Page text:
Crop residues as driver for N2O emissions from a sandy loam soil uri icon

abstract

  • Nitrogen (N) cycling within agriculture constitutes a source of direct and indirect emissions of the potent greenhouse gas nitrous oxide (N2O). We analysed relationships between N2O emissions and C and N balances of four arable cropping systems under conventional or organic management within a long-term experiment on a loamy sand soil at Foulum in Denmark. All cropping systems included winter wheat, a leguminous crop (faba bean or grass-clover), potato and spring barley grown in different 4-crop rotations varying in strategies for N supply (fertilizer/manure type and rate, use of catch crops and green manure). Crops in both organic and conventional systems received N at rates below the optimum for crop production. Soil N2O emissions were monitored in 2008-2009 in six selected crops which could be combined with data from other monitoring programs to calculate N2O emission factors for each of the 16 crops and four entire crop rotations. Accumulated annual N2O emissions were on average 0.8 to 0.9 kg N ha(-1) y(-1) and did not differ significantly between rotations. Soil N inputs in above- and belowground crop residues from main crops and catch crops were quantified by field measurements. Average nitrate-N leaching losses ranged from 39 to 56 kg N ha(-1) y(-1) and were lowest in rotations with catch crops; leaching was not correlated with N surplus or N input in fertilizer or manure. Crop yields of the organic rotations were 25 to 37% lower than in identical conventional rotations. As a consequence, yield-scaled N2O emissions were lower under conventional management compared with the organic alternatives. There was no significant correlation between N2O emissions and N input in fertilizer/manure, neither for annual emissions nor spring emissions. In contrast, N2O emissions were correlated with N input in residues from the previous main crop and catch crop (r = 0.56, p <0.01). This indicates that, besides nitrogen, degradable carbon provides an important and estimable driver for N2O emissions in arable cropping systems. (C) 2016 Elsevier B.V. All rights reserved.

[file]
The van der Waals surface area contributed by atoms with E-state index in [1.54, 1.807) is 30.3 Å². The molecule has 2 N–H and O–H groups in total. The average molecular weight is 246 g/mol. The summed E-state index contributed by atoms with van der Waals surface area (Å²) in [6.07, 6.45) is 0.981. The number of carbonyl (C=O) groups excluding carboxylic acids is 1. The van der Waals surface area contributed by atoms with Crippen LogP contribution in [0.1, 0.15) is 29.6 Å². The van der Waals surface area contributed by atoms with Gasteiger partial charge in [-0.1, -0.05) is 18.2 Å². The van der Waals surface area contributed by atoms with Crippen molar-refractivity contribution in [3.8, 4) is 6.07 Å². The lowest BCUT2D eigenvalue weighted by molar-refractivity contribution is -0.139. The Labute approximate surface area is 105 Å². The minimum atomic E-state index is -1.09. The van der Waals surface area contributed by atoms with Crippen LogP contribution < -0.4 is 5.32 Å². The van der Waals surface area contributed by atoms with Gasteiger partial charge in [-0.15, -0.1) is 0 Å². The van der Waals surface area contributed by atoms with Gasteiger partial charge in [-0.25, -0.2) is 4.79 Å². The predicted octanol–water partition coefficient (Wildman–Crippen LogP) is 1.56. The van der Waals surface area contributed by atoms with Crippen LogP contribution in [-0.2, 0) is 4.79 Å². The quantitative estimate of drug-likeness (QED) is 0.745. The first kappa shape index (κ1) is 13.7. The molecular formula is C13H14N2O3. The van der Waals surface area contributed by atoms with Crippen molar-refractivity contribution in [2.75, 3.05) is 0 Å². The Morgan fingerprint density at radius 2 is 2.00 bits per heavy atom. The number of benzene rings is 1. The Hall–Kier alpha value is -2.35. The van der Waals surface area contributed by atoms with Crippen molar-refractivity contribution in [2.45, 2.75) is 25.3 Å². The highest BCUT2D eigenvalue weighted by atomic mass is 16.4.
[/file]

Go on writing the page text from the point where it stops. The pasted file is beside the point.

publication date

  • 2017
  • 2017
  • 2017